Biodiesel fuel is appealing as an alternate energy source because it’s non-toxic, renewable, and utilizes an organic product that was previously disposed of as waste.

More information about the biodiesel project.

Solar structures generate energy locally and abroad
In September 2008, the College dedicated the open-air Clifford L. Jones Solar Scholars Pavilion. The pavilion, funded by a grant from the Sustainable Energy Fund of Central-Eastern Pa. and contributions from local businesses and contractors, serves as an educational lab for Messiah students as well as the more than 7,500 elementary school children who visit the on-campus Oakes Museum eSolar panelsach year. The solar structure includes four photovoltaic arrays which generate three kilowatts of power, enough to offset the utility usage of a computer lab in Frey Hall. The pavilion itself is constructed of 100 percent sustainable resources, including a green roof, recycled materials, and regionally manufactured materials.

For years, the Collaboratory has been designing, constructing, and implementing solar structures in Burkina Faso where the generated solar electricity is helping run medical equipment at a maternity clinic and powering a pump to provide clean drinking water at various locations throughout the underdeveloped country.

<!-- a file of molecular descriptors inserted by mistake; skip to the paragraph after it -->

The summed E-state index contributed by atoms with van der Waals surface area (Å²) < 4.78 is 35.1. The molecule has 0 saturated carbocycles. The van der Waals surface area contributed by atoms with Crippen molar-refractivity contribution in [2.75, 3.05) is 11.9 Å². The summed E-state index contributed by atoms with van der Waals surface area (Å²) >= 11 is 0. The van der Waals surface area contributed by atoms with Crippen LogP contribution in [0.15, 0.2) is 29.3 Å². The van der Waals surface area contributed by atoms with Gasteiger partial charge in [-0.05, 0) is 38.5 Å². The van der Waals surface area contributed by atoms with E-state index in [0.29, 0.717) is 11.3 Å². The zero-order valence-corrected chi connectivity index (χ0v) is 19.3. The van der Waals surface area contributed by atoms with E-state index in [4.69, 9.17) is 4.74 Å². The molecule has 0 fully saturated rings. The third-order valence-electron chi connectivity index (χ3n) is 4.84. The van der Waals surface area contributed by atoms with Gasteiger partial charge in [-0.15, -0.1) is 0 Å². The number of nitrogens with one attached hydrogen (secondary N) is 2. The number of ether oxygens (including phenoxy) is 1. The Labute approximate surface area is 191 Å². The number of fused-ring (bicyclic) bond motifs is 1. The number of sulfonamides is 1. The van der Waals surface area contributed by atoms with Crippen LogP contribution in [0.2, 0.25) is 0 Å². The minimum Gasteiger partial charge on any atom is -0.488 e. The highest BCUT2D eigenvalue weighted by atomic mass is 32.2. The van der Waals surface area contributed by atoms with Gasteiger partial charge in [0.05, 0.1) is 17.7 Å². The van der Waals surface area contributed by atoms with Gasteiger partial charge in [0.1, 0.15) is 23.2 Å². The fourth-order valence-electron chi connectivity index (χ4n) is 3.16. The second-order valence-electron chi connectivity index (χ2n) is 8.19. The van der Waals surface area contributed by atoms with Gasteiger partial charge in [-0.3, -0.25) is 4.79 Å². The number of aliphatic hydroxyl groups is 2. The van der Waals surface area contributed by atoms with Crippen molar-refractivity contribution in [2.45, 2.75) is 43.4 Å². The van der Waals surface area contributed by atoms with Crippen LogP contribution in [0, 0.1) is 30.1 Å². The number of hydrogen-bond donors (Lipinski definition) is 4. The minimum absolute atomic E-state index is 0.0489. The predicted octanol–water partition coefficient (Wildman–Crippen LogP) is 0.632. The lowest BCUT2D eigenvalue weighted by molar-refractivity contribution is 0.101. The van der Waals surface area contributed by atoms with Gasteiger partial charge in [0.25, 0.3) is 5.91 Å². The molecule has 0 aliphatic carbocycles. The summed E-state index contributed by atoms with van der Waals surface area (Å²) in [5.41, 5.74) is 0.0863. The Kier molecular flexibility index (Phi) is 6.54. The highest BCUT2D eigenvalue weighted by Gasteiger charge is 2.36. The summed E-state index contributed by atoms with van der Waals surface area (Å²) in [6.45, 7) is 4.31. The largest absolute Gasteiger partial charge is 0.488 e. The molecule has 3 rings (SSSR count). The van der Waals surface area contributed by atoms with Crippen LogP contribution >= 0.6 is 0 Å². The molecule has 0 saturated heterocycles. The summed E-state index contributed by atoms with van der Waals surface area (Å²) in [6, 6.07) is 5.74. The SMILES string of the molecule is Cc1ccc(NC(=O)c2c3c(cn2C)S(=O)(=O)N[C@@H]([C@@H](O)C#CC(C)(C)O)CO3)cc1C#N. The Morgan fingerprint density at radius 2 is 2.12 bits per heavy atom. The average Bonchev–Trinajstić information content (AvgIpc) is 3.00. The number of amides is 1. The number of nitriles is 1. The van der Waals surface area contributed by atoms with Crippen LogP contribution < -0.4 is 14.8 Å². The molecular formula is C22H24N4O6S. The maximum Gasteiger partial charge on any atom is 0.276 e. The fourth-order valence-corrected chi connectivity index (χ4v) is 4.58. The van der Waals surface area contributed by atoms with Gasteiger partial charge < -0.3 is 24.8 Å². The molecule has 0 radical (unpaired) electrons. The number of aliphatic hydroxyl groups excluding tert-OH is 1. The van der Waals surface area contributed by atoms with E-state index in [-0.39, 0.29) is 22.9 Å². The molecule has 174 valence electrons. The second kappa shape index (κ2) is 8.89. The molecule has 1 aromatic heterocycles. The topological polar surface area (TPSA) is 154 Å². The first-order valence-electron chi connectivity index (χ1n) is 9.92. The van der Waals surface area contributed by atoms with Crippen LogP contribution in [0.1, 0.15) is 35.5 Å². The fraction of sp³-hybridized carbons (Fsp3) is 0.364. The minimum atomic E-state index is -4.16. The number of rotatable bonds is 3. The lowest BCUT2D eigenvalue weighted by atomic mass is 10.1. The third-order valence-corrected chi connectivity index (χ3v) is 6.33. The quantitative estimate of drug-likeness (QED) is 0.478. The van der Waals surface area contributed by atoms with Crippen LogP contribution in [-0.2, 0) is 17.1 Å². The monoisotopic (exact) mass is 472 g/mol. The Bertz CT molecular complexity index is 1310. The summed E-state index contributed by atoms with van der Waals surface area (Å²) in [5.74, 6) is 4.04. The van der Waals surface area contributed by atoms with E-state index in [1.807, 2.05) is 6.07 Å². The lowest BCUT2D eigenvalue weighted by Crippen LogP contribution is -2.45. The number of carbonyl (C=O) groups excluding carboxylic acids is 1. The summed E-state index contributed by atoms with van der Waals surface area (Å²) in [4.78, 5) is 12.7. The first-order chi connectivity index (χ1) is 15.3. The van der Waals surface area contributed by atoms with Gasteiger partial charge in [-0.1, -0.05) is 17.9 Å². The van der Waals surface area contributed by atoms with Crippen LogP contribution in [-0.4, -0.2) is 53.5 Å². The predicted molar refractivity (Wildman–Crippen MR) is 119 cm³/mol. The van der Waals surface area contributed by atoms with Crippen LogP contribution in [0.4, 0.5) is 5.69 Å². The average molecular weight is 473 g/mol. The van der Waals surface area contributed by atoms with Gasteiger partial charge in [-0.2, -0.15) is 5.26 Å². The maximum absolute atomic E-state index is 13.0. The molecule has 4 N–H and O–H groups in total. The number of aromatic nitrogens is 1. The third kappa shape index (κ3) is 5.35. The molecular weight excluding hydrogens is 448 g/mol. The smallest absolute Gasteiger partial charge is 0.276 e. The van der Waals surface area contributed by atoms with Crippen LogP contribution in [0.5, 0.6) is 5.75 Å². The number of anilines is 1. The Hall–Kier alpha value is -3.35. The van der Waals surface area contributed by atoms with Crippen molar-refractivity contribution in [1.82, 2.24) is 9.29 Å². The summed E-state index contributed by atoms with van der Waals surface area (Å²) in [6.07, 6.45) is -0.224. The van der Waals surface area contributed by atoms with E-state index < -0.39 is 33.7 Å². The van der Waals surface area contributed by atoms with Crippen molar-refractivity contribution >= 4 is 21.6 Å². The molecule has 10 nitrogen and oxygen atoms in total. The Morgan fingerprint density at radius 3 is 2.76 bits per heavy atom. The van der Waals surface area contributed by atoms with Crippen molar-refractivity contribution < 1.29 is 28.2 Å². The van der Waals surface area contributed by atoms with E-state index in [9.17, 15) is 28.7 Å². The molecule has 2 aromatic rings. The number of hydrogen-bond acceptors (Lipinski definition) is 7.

More information about the College’s solar projects.

On-campus community garden demonstrates sustainable agriculture
In April of 2007 a quarter-acre plot of land between Mountain View Residence Hall and the greenhouse attached to Kline Hall of Science was tilled and prepped for what is now known as the Grantham Community Garden.

This organic garden is a model of community supported agriculture (CSA). The practice with CSAs is that community members, or “share holders,” purchase a portion of the garden, helping to offset any expenses, and then receive produce as it is harvested. For example, the College’s dining
services operations owns 2/11 of the garden and incorporates the fresh produce supplied by the garden into its summer menus.

Now students have also begun to operate a compost system that collects organic waste from dining services and combines it with waste materials currently being composted by Facility Services. The resulting compost will be used to provide nutritious soil for the garden’s next planting season.

More information about the community garden.